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Zeinab Saremi, Tahmineh Tavakkoli, Ahmadreza Sebzari,
Volume 23, Issue 4 (11-2016)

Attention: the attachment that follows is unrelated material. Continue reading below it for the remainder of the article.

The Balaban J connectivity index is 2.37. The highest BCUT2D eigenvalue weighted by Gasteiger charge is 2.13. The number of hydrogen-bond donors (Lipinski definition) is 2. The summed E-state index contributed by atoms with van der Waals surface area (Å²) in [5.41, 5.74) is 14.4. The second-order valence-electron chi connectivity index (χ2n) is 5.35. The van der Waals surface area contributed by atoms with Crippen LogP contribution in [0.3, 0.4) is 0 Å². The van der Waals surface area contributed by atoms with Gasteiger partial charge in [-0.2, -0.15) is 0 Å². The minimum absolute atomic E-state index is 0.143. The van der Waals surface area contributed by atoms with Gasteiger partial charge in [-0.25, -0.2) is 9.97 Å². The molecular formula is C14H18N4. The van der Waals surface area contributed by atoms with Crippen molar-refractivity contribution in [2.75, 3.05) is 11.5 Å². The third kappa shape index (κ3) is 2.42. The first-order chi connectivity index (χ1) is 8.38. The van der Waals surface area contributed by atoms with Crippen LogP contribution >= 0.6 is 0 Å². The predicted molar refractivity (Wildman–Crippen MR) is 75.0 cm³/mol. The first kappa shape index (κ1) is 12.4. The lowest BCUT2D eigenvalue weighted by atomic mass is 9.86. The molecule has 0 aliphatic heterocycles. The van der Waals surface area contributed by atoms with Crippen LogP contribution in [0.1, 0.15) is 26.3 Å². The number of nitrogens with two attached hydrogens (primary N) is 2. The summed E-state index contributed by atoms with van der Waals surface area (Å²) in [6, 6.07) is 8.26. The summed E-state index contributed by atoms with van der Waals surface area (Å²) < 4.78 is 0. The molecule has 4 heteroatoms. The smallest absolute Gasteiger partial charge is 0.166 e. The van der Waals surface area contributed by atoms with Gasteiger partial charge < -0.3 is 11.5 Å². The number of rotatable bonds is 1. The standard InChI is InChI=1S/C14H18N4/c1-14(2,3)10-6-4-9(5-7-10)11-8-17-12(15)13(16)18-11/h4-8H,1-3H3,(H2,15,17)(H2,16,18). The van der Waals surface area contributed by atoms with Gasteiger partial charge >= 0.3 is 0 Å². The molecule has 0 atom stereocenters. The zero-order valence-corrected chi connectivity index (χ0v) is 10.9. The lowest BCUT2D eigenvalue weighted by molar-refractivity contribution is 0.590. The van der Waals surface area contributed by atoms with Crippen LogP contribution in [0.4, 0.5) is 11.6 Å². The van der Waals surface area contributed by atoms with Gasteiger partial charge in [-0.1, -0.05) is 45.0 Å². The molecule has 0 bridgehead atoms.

Internal jugular vein (IJV) thrombosis is a very rare vascular disease that is usually the result of trauma, infectious disease, and central vein thrombosis. Malignancy, either known or occult, is an uncommon etiology of IJV thrombosis. The presented patient was a 49-year-old woman who suffered from painful swelling in the right side of her neck. Physical examination revealed a painful and immobile mass in the right side of her neck. Doppler ultrasonography scan showed thrombosis of the right IJV.  Initial workups to find malignancy were unremarkable. She underwent treatment by intravenous heparin and antibiotics and her symptoms resolved after one week. Six months later, the patient presented once more with repeated vomiting and epigastric pain. On gastroesophageal endoscopy, a mass in the lesser curve of the stomach was detected. The pathology report was compatible with gastric adenocarcinoma. Association between IJV thrombosis and some malignancies (e.g., lung and lymphoma) have been reported. IJV thrombosis can be the first presentation of malignancy. IJV thrombosis should be kept in mind in patients with painful swelling in the neck and long- term follow-up to exclude any malignant diseases is recommended.

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